Firefighters spray foam as Patapsco fire spreads


Clouds of smoky steam billowed yesterday from the stump fire in western Baltimore County as firefighters sprayed a foam solution expected to eventually put out the blaze, which has spread to the entire 7-acre dump.

A Missouri expert hired to put out the fire at the Patapsco Valley Tree Farm in the 8700 block of Dogwood Road said extinguishing the blaze would take longer than the 10 days he had originally estimated.

However, he remained confident that the foam would work faster than tearing apart the smoldering rubble and dousing it with water, as firefighters have been doing for nearly two weeks with little success.

"The foam is already penetrating the fire and cooling it by converting it to steam. It looks real good so far," said Richard McCann, owner of the Kodiak Team Foam Fire Co., as he scanned the mist rising from gigantic lumps of charred wood.

It will take at least 48 hours before fire officials can determine whether the foam is working. Baltimore County hired Mr. McCann's firm to spray the foam for 10 days at a cost of $23,000.

Mr. McCann said he will have to stay on the job longer and use 10 times more foam than expected, but wasn't sure how much more time he will need or how much more his services will cost.

The stubborn fire was discovered Feb. 2 in the dump, which is as wide as a football field, three times as long and rises as high as 75 feet in places, with rubble buried as deep as 30 feet under the ground.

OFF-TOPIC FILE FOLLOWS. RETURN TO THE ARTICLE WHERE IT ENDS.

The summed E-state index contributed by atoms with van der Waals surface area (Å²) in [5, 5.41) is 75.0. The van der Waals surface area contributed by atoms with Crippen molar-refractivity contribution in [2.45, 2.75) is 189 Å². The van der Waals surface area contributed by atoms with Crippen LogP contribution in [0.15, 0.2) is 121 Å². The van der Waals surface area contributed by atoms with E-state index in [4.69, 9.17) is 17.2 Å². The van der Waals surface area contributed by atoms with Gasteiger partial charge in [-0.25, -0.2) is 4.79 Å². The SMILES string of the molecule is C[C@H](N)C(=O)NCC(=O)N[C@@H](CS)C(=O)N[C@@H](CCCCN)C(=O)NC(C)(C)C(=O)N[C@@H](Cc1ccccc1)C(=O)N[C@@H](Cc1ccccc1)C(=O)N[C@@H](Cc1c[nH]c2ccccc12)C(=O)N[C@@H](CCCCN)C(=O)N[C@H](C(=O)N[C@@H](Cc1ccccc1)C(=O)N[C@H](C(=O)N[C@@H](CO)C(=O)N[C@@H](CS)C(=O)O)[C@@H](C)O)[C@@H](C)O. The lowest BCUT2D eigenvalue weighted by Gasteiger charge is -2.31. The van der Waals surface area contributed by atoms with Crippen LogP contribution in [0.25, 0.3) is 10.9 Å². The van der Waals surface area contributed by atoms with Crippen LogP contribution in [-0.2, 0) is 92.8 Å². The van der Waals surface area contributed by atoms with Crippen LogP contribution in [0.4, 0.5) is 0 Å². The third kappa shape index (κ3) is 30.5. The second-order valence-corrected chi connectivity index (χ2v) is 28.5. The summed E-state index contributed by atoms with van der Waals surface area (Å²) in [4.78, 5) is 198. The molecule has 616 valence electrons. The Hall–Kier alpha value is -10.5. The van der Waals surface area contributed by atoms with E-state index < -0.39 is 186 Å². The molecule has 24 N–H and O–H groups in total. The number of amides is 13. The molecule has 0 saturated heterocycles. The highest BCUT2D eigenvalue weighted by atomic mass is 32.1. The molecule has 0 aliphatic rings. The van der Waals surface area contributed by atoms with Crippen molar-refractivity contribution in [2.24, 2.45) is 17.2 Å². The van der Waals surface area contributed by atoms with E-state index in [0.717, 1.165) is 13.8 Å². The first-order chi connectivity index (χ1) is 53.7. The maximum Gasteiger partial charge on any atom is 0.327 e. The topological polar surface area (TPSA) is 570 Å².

It started in a pile of stumps at one end of the dump, and firefighters had hoped to contain it by digging a 14-foot trench in front. But aided by the wind, the fire moved under the trench to ignite stumps on the other side.

"The more the wind blows, the hotter it gets [and] the more the fire is driven onward," said Mr. McCann, explaining that the entire mass of wood debris is now being consumed in a fire churning 100 feet under the rubble at some places.

"This fire is so large that we can only work the hot spots," he said. "It's grown four times as large since we surveyed it just days ago."

But he said he still believes his foam solution, Phos-Chek WD-881, will work.

Mr. McCann said his main concern at this point is that the underground fire could breach the surface, perhaps causing the collapse of an access road and igniting other fires above the ground.

Last fall, his firm applied the foam on a similar stump fire in Kansas City. Fire officials there said it helped suppress the fire but did not put it out completely.

Ervin Ross, acting deputy chief of the Kansas City Fire Department, said officials at first thought the foam extinguished a fire they had been fighting for three weeks. But three weeks later, the stumps began smoldering again. Firefighters had to return six times before they finally put out the fire.

While the battle with the fire continues, the good news for area residents is that changing weather conditions have reduced the amount of smoke the fire is spewing over the metropolitan area even as the blaze spreads.

For the first few days after the fire was discovered, thick smoke turned the sky gray and created discomfort and health problems for area residents and people working outside.

Weather experts attributed this to a quick change in temperature that left cold air filled with the smoke trapped below a layer of warm air. Changing weather patterns in recent days have allowed smoke to dissipate.

While much of the Patapsco Valley area was again covered with gray haze yesterday, fire officials say it looked worse than it actually was.

"What you see out there is not smoke, but a huge steam cloud," said David H. Filbert, chief of the county's Bureau of Air Quality and Waste Water Management.

"The foam has a high moisture content," he said. "When it's applied to the fire, it gives the impression that there is more smoke in the air, but that is not the case."

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